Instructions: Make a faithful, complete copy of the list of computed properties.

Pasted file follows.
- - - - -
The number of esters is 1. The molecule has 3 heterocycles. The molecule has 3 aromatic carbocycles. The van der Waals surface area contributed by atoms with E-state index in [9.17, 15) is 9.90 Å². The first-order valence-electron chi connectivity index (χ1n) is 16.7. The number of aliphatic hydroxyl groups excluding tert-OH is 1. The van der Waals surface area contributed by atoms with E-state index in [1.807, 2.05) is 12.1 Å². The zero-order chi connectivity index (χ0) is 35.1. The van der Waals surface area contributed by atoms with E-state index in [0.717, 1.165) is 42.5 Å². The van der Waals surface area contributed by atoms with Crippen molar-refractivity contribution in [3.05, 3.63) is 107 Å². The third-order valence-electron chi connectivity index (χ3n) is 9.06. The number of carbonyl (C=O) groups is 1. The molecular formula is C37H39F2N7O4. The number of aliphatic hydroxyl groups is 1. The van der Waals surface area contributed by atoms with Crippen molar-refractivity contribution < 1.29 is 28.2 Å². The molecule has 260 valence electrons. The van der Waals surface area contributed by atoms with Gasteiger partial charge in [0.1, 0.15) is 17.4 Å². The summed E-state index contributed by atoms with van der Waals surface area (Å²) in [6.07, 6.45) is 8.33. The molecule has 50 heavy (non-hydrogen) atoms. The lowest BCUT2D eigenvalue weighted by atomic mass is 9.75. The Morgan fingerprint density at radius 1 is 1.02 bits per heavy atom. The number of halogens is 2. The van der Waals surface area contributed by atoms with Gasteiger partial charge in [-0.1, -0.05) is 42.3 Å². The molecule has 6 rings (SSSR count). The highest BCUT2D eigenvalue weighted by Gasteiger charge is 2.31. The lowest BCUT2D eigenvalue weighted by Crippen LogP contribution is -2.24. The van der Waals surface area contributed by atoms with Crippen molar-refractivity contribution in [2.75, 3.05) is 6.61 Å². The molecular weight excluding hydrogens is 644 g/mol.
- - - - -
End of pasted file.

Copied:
The number of esters is 1. The molecule has 3 heterocycles. The molecule has 3 aromatic carbocycles. The van der Waals surface area contributed by atoms with E-state index in [9.17, 15) is 9.90 Å². The first-order valence-electron chi connectivity index (χ1n) is 16.7. The number of aliphatic hydroxyl groups excluding tert-OH is 1. The van der Waals surface area contributed by atoms with E-state index in [1.807, 2.05) is 12.1 Å². The zero-order chi connectivity index (χ0) is 35.1. The van der Waals surface area contributed by atoms with E-state index in [0.717, 1.165) is 42.5 Å². The van der Waals surface area contributed by atoms with Crippen molar-refractivity contribution in [3.05, 3.63) is 107 Å². The third-order valence-electron chi connectivity index (χ3n) is 9.06. The number of carbonyl (C=O) groups is 1. The molecular formula is C37H39F2N7O4. The number of aliphatic hydroxyl groups is 1. The van der Waals surface area contributed by atoms with Crippen molar-refractivity contribution < 1.29 is 28.2 Å². The molecule has 260 valence electrons. The van der Waals surface area contributed by atoms with Gasteiger partial charge in [0.1, 0.15) is 17.4 Å². The summed E-state index contributed by atoms with van der Waals surface area (Å²) in [6.07, 6.45) is 8.33. The molecule has 50 heavy (non-hydrogen) atoms. The lowest BCUT2D eigenvalue weighted by atomic mass is 9.75. The Morgan fingerprint density at radius 1 is 1.02 bits per heavy atom. The number of halogens is 2. The van der Waals surface area contributed by atoms with Gasteiger partial charge in [-0.1, -0.05) is 42.3 Å². The molecule has 6 rings (SSSR count). The highest BCUT2D eigenvalue weighted by Gasteiger charge is 2.31. The lowest BCUT2D eigenvalue weighted by Crippen LogP contribution is -2.24. The van der Waals surface area contributed by atoms with Crippen molar-refractivity contribution in [2.75, 3.05) is 6.61 Å². The molecular weight excluding hydrogens is 644 g/mol.